Buying property is stressful. There's a lot of financial and emotional investment at stake, and a lot of things that can go wrong.
For that reason alone, you're unlikely to ever come across a real estate article that doesn't mention the need for buyers to do their research – and this one's no different.
Here, we take a look at the controversial sunset clause, the risks associated with it, and how you can make it work for you.
What is a Sunset Clause?
The sunset clause is a statement in the contract of sale that effectively puts a time limit on the contract's validity. If settlement has not taken place by the end date included in the clause, both parties are legally entitled to walk away from the contract. In such a scenario, the buyer would receive their deposit back in full.
Risk free: 8 common questions when buying off-the-plan
Sunset clauses are commonly included in contracts of sale for off-the-plan properties. Picture: realestate.com.au/buy
When is it used?
The sunset clause is generally used in one of two situations.
Firstly, it is routinely included in off-the-plan property exchanges. In this context, the clause stipulates the date by which the developer must finish the project, and it also stipulates that, if the property is not finished by this date, the buyer is legally entitled to walk away from the contract and receive their deposit back in full.
Generally, the project is finished well before the date outlined in the clause, as developers exaggerate the required timeframe, to allow for delays caused by industrial action, inclement weather or lack of funding.
Secondly, a sunset clause is often used when a buyer makes a property purchase conditional on the sale of their current home. When a buyer makes such an offer, a seller often chooses to insert a sunset clause into the contract of sale so that they can pull out from the deal should the buyer fail to sell their current home within the timeframe outlined in the sunset clause.
In this context, a sunset clause protects the seller by offering them a way back onto the market, should the buyer take too long to get their affairs in order.
What are the risks?
In recent years, there have been a spate of cases where developers have purposely run over the time outlined in the sunset clause, so that they can terminate the contract and attempt to resell the apartment for a higher price.
While the buyer gets their deposit back, they are forced into either paying more for the same property, or looking for another property elsewhere. The problem is prices will have most likely risen since the buyer first struck a deal with the developer, meaning they find themselves priced out of the market, without a home.
This happens in a buoyant market, when developers want to cash in on rising house prices.
In response to widespread abuse of the sunset clause, the New South Wales Government announced in October 2015 that it would pass new legislation that forced developers to get written consent from either the buyer or the Supreme Court if they wanted to terminate the contract when the project was delayed.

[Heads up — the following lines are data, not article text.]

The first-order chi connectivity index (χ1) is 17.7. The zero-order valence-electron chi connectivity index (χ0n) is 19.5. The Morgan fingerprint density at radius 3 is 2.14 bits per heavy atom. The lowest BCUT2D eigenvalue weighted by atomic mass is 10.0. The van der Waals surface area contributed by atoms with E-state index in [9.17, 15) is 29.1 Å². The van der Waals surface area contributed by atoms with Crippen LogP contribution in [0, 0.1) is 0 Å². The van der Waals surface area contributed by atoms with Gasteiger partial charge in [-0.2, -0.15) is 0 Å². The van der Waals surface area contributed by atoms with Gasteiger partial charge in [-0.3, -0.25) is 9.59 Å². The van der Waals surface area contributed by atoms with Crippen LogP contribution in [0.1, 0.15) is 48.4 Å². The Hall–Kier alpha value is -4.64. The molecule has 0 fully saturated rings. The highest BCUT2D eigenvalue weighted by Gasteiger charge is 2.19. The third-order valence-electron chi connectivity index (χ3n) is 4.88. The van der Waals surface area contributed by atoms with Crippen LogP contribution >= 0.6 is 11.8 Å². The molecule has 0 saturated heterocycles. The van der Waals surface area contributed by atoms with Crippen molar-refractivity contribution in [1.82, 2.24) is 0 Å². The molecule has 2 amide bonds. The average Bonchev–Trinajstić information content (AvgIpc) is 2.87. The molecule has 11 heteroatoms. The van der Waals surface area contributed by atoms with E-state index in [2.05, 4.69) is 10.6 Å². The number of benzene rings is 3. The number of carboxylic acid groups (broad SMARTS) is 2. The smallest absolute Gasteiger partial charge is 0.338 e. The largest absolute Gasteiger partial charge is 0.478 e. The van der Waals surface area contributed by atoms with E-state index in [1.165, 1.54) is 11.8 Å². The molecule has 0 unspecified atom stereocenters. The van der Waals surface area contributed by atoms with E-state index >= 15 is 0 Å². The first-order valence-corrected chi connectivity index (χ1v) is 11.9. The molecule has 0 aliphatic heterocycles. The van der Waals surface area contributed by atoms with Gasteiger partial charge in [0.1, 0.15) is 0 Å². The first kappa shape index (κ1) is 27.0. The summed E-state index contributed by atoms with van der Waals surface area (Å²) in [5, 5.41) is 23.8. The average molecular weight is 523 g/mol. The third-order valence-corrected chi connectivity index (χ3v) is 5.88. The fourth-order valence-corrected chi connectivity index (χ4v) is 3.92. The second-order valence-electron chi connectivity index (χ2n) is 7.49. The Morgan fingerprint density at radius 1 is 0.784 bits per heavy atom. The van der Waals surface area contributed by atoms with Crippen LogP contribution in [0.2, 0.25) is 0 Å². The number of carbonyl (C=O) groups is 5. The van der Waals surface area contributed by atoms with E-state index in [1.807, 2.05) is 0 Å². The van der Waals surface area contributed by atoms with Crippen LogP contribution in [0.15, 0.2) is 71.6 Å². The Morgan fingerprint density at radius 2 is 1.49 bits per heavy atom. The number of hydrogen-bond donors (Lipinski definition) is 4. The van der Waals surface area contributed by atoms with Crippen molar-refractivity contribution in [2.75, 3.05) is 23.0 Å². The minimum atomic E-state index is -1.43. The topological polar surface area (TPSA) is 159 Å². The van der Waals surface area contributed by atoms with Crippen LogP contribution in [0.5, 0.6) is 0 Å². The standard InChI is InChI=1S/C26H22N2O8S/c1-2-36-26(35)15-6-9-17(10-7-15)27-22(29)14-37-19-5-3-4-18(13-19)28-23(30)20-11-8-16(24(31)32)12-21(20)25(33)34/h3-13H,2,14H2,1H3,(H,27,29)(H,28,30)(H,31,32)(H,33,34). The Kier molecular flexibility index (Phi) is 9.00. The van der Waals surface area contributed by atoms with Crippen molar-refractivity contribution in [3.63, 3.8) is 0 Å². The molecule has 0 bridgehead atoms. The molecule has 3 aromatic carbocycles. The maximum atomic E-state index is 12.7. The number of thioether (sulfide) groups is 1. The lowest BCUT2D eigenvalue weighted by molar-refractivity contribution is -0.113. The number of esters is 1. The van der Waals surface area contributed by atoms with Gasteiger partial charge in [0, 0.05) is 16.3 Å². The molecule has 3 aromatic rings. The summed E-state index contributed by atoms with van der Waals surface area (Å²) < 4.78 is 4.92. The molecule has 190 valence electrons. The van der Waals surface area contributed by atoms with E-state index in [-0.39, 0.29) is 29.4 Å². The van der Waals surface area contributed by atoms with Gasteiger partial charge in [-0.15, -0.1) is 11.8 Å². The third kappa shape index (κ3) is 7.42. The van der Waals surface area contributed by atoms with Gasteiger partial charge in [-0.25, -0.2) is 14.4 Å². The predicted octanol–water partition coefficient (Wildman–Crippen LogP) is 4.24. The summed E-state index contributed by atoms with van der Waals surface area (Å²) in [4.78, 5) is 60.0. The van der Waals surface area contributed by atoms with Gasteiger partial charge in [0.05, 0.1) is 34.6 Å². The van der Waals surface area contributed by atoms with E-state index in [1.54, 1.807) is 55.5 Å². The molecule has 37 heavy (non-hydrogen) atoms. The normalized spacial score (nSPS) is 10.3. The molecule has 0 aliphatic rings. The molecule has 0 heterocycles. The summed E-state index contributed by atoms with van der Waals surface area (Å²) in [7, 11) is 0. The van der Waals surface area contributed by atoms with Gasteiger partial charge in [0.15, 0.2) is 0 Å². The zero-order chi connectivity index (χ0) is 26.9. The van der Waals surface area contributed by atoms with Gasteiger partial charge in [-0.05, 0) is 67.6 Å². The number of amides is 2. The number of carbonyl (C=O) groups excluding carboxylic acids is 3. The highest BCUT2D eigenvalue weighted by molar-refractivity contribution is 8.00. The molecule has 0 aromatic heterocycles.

In August 2018, the Victorian Government followed suit, preventing developers from using sunset clauses to intentionally delay building projects with the aim of exploiting buyers.
Vendors also use sunset clauses when buyers make their offer conditional on the sale of another house. Picture: realestate.com.au/buy
How to use a sunset clause to your advantage
Despite the recent controversies, a sunset clause isn't always bad news. Provided the small print works in your favour as much as the developer's, the clause is a valuable get-out-of-jail-free card that you can pull out your pocket when deadlines are missed.
First things first, you should do your due diligence on the developer before signing a contract of sale. Ask them for evidence of past projects, reach out to people who have previously bought apartments from them, and find out whether the media has reported any bad behaviour. It's also worth paying a visit to sites they have built in the past, just to assess the quality of their work.
Once you've gleaned an understanding of the developer's credibility, turn your attention to the specific building in which you hope to build a home. If construction is already underway, find out whether it's running on schedule; if it's yet to begin, check if the project's received all the necessary permits and building approvals. Obtaining these can take a long time, so if the project hasn't already received them, it's probably best to steer clear.
Next, taking into account the size and current progress of the build, and using similar past projects as a barometer, try to work out how long the project will take. Bearing in mind that a project can take up to 36 months to build, negotiate a reasonable sunset clause with the developer that minimises the chance of the project running past the end date.
Finally, ask a conveyancer or solicitor to look over the contract before you sign it. Even if the sunset clause looks reasonable, there's a high chance you will have missed something else important.
Research is key
As with all things relating to your new property purchase, you need to do your homework. Do your research on the developer and make sure they have a good track record and are a trusted presence in the industry.
It’s important that buyers have faith in what they are buying and in the security of the contract. After all, there aren't many purchases more important than buying a home.